Hands-on control With such an expressive sound engine, you'll want to shape the sounds to match your mood. With 36 of the original parameters accessible from the front panel, the JP-08 is all about hands-on control, and even users of the Jupiter-8 will quickly feel at home as the user interface and programming 'feel' is highly reminiscent of the original.

New Sound-Shaping Options Even though the JP-08 is an authentic recreation of the Jupiter-8, Roland also included a few extras. The JP-08 adds several new waveforms to the original architecture, including TRI and NOISE for the LFO and SIN for VCO-1, and both VCOs have an expanded range for even more sound shaping potential.

Develop Your Ideas with a 16-Step Sequencer The onboard 16-step sequencer is a sonic scratchpad that lets you try out new ideas without bringing lots of gear - it can even be used without a keyboard. And if there's no keyboard connected, the ribbon controller lets you preview the sound, making it an ideal way to program patches quickly and easily.

Optional K-25m Keyboard Unit The JP-08 works especially well with the K-25m, an optional 25-key velocity sensitive keyboard that takes your music making to the next level. Once docked in the keyboard, the module's front panel adjusts to three positions for convenient access to the knobs and sliders.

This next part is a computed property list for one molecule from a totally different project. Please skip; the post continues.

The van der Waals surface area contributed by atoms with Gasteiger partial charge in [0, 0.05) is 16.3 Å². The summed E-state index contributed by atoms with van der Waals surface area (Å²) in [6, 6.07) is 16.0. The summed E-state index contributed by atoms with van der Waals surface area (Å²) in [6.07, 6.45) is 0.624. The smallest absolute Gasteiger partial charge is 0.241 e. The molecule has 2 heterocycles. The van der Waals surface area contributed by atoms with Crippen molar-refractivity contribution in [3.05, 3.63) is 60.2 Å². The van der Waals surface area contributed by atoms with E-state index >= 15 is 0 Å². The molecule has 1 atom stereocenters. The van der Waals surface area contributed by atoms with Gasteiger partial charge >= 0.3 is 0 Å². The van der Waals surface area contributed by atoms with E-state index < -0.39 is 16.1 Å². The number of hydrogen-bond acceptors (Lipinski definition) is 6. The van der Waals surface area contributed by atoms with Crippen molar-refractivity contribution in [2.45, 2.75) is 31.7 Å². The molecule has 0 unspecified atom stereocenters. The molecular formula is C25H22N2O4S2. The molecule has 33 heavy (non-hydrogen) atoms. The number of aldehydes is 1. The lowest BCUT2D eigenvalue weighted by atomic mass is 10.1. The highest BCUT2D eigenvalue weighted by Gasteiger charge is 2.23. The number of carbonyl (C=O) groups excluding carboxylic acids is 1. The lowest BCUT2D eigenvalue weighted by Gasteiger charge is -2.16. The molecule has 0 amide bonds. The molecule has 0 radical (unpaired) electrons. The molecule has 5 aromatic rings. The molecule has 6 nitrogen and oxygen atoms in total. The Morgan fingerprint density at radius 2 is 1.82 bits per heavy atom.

Chain Mode One of the killer features of the original Jupiter-8 was its ability to create huge pads, splits and layers using its 8 voices of polyphony. The JP-08 features a chain mode that allows you to connect two JP-08 modules using the MIDI ports and create one, 8-voice synthesizer, just like the original. Adding additional modules adds another 4 voices of polyphony with each module. This is especially great when controlling the JP-08 from a larger external keyboard. You can even edit the sound from the master module and control both units. Great for real-time filter sweeps and LFO effects.

Battery or USB Bus Power Some of the best music is made away from the studio, so the Roland Boutique series runs on 4 x AA batteries, ready for when inspiration strikes. Alternatively, you can power the JP-08 via USB bus power.

USB Audio Interface for Direct Recording Into Your DAW The built-in USB port also functions as a high-quality 24bit, 44.1 kHz audio interface, for a fast, simple and reliable way of recording directly to your DAW application. You can keep your favorite patches and sequencer patterns safe too, via the USB data backup function.

Monday, July 6, 2015

Full Yamaha Reface Line Spec Leak - Digital Recreations of the CS series, CP series, DX series, and YC organ series! Now with Video! Priced at $499!

Update: The price of a Reface keyboard is $499.